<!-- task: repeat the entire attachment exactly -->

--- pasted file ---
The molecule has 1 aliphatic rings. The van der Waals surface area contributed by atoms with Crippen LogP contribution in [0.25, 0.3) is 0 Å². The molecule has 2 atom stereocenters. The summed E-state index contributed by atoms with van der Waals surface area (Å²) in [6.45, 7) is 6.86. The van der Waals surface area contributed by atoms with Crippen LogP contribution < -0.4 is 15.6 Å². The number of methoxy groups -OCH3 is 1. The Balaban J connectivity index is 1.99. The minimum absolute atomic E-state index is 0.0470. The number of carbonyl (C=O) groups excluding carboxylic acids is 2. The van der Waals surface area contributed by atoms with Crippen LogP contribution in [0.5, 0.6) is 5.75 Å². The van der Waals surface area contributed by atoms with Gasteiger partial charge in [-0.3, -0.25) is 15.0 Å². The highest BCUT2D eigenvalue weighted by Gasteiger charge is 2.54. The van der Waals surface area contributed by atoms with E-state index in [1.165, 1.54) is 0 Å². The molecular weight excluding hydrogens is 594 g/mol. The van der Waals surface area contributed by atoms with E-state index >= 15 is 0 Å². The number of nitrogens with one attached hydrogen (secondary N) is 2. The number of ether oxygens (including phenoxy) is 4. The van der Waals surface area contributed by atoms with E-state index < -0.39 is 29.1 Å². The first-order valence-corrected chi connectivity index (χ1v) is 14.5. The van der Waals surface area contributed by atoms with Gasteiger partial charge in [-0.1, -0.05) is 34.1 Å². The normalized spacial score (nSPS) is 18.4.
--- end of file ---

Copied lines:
The molecule has 1 aliphatic rings. The van der Waals surface area contributed by atoms with Crippen LogP contribution in [0.25, 0.3) is 0 Å². The molecule has 2 atom stereocenters. The summed E-state index contributed by atoms with van der Waals surface area (Å²) in [6.45, 7) is 6.86. The van der Waals surface area contributed by atoms with Crippen LogP contribution < -0.4 is 15.6 Å². The number of methoxy groups -OCH3 is 1. The Balaban J connectivity index is 1.99. The minimum absolute atomic E-state index is 0.0470. The number of carbonyl (C=O) groups excluding carboxylic acids is 2. The van der Waals surface area contributed by atoms with Crippen LogP contribution in [0.5, 0.6) is 5.75 Å². The van der Waals surface area contributed by atoms with Gasteiger partial charge in [-0.3, -0.25) is 15.0 Å². The highest BCUT2D eigenvalue weighted by Gasteiger charge is 2.54. The van der Waals surface area contributed by atoms with E-state index in [1.165, 1.54) is 0 Å². The molecular weight excluding hydrogens is 594 g/mol. The van der Waals surface area contributed by atoms with E-state index >= 15 is 0 Å². The number of nitrogens with one attached hydrogen (secondary N) is 2. The number of ether oxygens (including phenoxy) is 4. The van der Waals surface area contributed by atoms with E-state index < -0.39 is 29.1 Å². The first-order valence-corrected chi connectivity index (χ1v) is 14.5. The van der Waals surface area contributed by atoms with Gasteiger partial charge in [-0.1, -0.05) is 34.1 Å². The normalized spacial score (nSPS) is 18.4.